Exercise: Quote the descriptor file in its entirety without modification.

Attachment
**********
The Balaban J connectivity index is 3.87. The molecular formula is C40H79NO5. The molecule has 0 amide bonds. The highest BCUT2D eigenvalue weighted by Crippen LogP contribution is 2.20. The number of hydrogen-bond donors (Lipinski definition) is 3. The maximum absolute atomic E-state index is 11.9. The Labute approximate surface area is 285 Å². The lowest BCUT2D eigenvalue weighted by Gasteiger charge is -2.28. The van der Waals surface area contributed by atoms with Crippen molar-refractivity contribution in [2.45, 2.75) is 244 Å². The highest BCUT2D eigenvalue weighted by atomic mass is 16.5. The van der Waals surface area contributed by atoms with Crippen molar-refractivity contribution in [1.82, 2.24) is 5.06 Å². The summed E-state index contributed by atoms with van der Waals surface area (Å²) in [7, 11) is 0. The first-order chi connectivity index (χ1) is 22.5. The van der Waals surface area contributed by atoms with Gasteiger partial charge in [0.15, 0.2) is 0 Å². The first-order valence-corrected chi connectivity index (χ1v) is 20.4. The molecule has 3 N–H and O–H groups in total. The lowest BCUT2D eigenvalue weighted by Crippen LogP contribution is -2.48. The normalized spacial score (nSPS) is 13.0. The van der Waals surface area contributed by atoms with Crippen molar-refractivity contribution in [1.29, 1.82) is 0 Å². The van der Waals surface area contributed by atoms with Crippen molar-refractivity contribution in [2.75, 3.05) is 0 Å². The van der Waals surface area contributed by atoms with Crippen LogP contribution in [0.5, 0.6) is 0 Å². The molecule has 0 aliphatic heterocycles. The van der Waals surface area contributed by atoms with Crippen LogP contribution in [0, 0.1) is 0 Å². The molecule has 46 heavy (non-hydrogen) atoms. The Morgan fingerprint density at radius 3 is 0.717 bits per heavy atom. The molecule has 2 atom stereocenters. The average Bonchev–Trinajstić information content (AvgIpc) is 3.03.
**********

The Balaban J connectivity index is 3.87. The molecular formula is C40H79NO5. The molecule has 0 amide bonds. The highest BCUT2D eigenvalue weighted by Crippen LogP contribution is 2.20. The number of hydrogen-bond donors (Lipinski definition) is 3. The maximum absolute atomic E-state index is 11.9. The Labute approximate surface area is 285 Å². The lowest BCUT2D eigenvalue weighted by Gasteiger charge is -2.28. The van der Waals surface area contributed by atoms with Crippen molar-refractivity contribution in [2.45, 2.75) is 244 Å². The highest BCUT2D eigenvalue weighted by atomic mass is 16.5. The van der Waals surface area contributed by atoms with Crippen molar-refractivity contribution in [1.82, 2.24) is 5.06 Å². The summed E-state index contributed by atoms with van der Waals surface area (Å²) in [7, 11) is 0. The first-order chi connectivity index (χ1) is 22.5. The van der Waals surface area contributed by atoms with Gasteiger partial charge in [0.15, 0.2) is 0 Å². The first-order valence-corrected chi connectivity index (χ1v) is 20.4. The molecule has 3 N–H and O–H groups in total. The lowest BCUT2D eigenvalue weighted by Crippen LogP contribution is -2.48. The normalized spacial score (nSPS) is 13.0. The van der Waals surface area contributed by atoms with Crippen molar-refractivity contribution in [1.29, 1.82) is 0 Å². The van der Waals surface area contributed by atoms with Crippen molar-refractivity contribution in [2.75, 3.05) is 0 Å². The van der Waals surface area contributed by atoms with Crippen LogP contribution in [0.5, 0.6) is 0 Å². The molecule has 0 aliphatic heterocycles. The van der Waals surface area contributed by atoms with Crippen LogP contribution in [0, 0.1) is 0 Å². The molecule has 46 heavy (non-hydrogen) atoms. The Morgan fingerprint density at radius 3 is 0.717 bits per heavy atom. The molecule has 2 atom stereocenters. The average Bonchev–Trinajstić information content (AvgIpc) is 3.03.